ADMINISTER  IV Infusion: KCl is never given IV push or in concentrated amounts by any route. Infuse at rate not to exceed 10 mEq/h. Adult patients with severe potassium depletion may be able to tolerate 20 mEq/h. Too rapid infusion may cause fatal hyperkalemia.
Take extreme care to prevent extravasation and infiltration. At first sign, discontinue infusion and select another site.

Incompatibilities  Solution / Additive:  Amphotericin B, dobutamine (potassium phosphate only).Y-site:  Amphotericin B cholesteryl complex, diazepam, ergotamine, methylprednisolone, phenytoin, promethazine.

Adverse effects
GI:Nausea, vomiting, diarrhea, abdominal distension.
BodyWhole:Pain, mental confusion, irritability, listlessness, paresthesias of extremities, muscle weakness and heaviness of limbs, difficulty in swallowing, flaccid paralysis.
Urogenital:Oliguria, anuria.
Respiratory:Respiratory distress.
CV:Hypotension, bradycardia; cardiac depression, arrhythmias, or arrest; altered sensitivity to digitalis glycosides. ECG changes in hyperkalemia: Tenting (peaking) of T wave (especially in right precordial leads), lowering of R with deepening of S waves and depression of RST; prolonged P-R interval, widened QRS complex, decreased amplitude and disappearance of P waves, prolonged Q-T interval, signs of right and left bundle block, deterioration of QRS contour and finally ventricular fibrillation and death.

Nursing implications  

Assessment & Drug Effects

  • Monitor I&O ratio and pattern in patients receiving the parenteral drug. If oliguria occurs, stop infusion promptly and notify physician.
  • Lab test: Frequent serum electrolytes are warranted.
  • Monitor for and report signs of GI ulceration (esophageal or epigastric pain or hematemesis).
  • Monitor patients receiving parenteral potassium closely with cardiac monitor. Irregular heartbeat is usually the earliest clinical indication of hyperkalemia.
  • Be alert for potassium intoxication (hyperkalemia, see S&S, Appendix F); may result from any therapeutic dosage, and the patient may be asymptomatic.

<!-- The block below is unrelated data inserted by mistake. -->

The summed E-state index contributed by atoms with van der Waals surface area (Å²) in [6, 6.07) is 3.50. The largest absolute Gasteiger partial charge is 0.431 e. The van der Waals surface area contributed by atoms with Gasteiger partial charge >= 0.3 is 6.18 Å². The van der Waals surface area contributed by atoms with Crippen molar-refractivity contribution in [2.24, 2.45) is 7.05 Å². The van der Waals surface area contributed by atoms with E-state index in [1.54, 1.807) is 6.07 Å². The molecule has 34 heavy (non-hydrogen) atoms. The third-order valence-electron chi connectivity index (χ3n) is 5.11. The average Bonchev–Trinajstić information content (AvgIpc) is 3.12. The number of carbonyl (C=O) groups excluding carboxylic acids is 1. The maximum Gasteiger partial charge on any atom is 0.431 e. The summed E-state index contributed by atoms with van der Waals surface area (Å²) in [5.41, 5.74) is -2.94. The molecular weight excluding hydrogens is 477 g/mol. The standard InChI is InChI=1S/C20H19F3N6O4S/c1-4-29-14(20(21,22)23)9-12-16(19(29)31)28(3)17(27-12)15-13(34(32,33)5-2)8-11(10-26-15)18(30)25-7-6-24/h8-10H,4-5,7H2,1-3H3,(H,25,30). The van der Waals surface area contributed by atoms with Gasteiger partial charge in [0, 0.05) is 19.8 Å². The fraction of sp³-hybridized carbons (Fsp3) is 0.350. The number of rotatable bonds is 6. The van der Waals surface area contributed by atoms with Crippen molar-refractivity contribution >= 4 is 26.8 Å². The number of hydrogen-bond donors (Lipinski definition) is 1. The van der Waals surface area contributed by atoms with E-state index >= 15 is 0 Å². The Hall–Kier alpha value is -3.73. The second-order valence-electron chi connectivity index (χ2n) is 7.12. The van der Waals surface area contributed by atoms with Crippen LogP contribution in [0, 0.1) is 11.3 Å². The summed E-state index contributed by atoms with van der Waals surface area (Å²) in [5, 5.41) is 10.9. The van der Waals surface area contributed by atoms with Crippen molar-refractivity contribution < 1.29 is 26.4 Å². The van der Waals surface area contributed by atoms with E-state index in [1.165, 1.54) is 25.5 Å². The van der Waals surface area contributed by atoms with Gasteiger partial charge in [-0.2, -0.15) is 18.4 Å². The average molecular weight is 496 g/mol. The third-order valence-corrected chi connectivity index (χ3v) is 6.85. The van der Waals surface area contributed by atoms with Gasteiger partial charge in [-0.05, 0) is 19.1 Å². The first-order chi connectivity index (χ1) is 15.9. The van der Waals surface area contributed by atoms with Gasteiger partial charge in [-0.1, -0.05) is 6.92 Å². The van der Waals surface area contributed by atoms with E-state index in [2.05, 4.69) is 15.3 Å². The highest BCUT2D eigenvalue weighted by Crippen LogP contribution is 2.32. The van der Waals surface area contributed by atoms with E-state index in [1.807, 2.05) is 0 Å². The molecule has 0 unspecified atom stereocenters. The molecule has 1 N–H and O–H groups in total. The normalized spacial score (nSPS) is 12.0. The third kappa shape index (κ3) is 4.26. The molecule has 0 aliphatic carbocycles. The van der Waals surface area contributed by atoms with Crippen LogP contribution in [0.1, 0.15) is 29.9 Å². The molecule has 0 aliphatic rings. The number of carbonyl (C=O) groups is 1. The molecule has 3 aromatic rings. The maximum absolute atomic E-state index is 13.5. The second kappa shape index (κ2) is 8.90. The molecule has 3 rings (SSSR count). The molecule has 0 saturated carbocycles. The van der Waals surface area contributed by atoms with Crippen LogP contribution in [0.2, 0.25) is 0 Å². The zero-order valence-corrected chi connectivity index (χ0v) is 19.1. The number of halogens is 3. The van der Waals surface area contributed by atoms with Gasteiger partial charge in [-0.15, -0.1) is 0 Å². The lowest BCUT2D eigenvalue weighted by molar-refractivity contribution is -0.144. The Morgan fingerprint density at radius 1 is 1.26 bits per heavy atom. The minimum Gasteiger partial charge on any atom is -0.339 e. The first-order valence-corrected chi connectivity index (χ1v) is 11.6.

• The risk of hyperkalemia with potassium supplement increases (1) in older adults because of decremental changes in kidney function associated with aging, (2) when dietary intake of potassium suddenly increases, and (3) when kidney function is significantly compromised.

Patient & Family Education

  • Do not be alarmed when the tablet carcass appears in your stool. The sustained release tablet (e.g., Slow-K) utilizes a wax matrix as carrier for KCl crystals that passes through the digestive system.
  • Learn about sources of potassium with special reference to foods and OTC drugs.
  • Avoid licorice; large amounts can cause both hypokalemia and sodium retention.
  • Do not use any salt substitute unless it is specifically ordered by the physician. These contain a substantial amount of potassium and electrolytes other than sodium.
  • Do not self-prescribe laxatives. Chronic laxative use has been associated with diarrhea–induced potassium loss.
  • Notify physician of persistent vomiting because losses of potassium can occur.
  • Report continuing signs of potassium deficit to physician: Weakness, fatigue, polyuria, polydipsia.
  • Advise dentist or new physician that a potassium drug has been prescribed as long-term maintenance therapy.
  • Do not open foil-wrapped powders and tablets before use.
  • Do not breast feed while taking this drug without consulting physician.